This Week’s Strangest Science News
At Live Science, we delve into science news from around the world every day — and some of those stories can get a little weird. Here are some of the strangest science news articles from this week.
A man in France who had psychosis swallowed more than 100 pieces of metal, and needed surgery on multiple occasions to remove these metal masses from his gut. [Read more about these “metal bezoars“]
Paul Revere’s privy?
Archaeologists in Boston are knee-deep in the remains of what may have been Paul Revere’s outhouse. They’re hoping to find some biological evidence of how Revere’s family ate, and other pieces of information from that time. [Read more about the Colonial outhouse]
Scientists in Ireland showed that an enzyme found in human tears, saliva and the egg whites can generate electricity. The enzyme, called lysozyme, generates a charge when pressure is applied to it. [Read more about the electric enzyme]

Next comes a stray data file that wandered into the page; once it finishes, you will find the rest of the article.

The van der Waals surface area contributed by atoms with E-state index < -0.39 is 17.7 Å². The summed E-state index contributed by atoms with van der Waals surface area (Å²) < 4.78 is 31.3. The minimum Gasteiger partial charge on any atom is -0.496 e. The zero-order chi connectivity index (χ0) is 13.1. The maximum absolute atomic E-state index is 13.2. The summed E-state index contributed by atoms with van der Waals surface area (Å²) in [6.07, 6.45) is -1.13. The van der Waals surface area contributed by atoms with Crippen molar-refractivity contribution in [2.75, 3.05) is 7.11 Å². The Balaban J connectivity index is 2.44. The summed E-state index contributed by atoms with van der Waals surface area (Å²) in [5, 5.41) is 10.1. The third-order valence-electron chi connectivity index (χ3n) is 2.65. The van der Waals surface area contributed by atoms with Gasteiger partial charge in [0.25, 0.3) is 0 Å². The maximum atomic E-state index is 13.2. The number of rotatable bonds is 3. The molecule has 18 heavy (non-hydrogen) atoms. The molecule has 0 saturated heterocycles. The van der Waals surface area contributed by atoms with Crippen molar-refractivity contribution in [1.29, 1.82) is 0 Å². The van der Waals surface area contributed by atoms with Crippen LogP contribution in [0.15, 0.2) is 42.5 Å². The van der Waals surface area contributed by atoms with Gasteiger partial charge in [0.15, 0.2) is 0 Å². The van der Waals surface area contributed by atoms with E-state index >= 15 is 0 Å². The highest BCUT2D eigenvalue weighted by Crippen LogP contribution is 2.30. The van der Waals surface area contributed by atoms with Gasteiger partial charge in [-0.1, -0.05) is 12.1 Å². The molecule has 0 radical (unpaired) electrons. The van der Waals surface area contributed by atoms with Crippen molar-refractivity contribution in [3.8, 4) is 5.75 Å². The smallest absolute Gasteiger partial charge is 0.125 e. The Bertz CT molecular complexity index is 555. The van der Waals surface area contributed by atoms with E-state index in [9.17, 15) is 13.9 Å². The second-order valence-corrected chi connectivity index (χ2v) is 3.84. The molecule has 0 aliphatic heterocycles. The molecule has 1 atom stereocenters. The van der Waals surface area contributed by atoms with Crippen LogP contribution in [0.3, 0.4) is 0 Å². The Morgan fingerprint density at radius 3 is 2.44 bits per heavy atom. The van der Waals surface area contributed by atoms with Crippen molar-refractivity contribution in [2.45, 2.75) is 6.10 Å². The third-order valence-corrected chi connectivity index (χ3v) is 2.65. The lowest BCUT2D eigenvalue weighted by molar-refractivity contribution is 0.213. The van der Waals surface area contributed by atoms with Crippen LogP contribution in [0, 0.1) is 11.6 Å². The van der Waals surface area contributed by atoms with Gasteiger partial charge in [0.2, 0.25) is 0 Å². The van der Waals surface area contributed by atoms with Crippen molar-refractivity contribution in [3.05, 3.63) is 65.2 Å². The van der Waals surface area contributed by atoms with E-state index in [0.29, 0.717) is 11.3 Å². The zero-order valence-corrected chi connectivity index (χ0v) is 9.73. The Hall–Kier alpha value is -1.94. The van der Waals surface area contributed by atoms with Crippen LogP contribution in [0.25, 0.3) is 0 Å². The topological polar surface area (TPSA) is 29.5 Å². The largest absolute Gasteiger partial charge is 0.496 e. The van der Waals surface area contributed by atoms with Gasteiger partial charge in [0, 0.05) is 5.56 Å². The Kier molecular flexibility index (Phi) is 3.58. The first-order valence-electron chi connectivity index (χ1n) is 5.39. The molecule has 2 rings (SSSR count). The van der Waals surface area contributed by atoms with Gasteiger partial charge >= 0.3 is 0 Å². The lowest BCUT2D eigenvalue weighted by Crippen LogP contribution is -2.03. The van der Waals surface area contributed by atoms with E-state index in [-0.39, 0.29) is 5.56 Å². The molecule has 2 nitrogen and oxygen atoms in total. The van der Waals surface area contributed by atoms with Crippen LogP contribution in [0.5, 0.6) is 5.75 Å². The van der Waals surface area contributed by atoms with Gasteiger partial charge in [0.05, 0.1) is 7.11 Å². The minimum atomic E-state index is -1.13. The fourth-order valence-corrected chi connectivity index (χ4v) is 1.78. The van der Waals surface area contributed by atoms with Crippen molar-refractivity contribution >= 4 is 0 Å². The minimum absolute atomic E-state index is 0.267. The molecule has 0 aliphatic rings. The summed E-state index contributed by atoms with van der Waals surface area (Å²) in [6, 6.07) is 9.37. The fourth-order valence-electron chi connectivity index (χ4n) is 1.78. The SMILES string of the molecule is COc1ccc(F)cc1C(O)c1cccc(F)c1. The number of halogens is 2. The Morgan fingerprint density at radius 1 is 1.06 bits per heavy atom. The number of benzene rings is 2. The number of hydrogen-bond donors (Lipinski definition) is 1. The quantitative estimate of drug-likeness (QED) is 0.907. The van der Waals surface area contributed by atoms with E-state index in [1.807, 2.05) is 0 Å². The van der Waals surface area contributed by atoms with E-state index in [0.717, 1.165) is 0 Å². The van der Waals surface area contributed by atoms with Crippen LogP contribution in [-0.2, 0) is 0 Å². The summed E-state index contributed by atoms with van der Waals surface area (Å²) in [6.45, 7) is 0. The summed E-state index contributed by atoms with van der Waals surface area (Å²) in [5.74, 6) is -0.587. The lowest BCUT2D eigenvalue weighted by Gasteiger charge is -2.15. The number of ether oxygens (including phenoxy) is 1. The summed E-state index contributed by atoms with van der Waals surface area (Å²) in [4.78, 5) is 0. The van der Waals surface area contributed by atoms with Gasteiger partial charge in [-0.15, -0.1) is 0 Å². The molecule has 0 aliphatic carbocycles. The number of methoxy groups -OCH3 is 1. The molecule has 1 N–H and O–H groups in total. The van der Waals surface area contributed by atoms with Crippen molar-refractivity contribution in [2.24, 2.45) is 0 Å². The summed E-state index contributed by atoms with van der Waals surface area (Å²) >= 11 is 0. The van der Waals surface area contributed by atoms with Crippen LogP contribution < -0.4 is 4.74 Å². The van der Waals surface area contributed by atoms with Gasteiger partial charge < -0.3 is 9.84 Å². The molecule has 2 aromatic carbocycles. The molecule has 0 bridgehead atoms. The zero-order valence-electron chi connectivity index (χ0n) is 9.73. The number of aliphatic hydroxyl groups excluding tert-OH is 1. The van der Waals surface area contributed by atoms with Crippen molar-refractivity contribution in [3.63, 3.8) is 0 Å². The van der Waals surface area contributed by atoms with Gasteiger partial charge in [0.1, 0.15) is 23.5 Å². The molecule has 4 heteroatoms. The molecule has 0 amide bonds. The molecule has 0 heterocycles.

A village in Indonesia enjoyed a snake-meat feast this weekend after a resident wrestled and killed a 26-foot-long (7.8 meters) python. [Read more about the massive python]
The ancestors of modern humans may have gotten genital herpes from the now-extinct relative of humanity commonly known as “Nutcracker Man.” [Read more about how humans got this STD]
A Canadian model partially lost her vision after she got an eyeball tattoo, which involves injecting ink into the white part of the eye, called the sclera. [Read more about eyeball tattoos]
Want more weird science news and discoveries? Check out these and other “Strange News” stories on Live Science!
Original article on Live Science.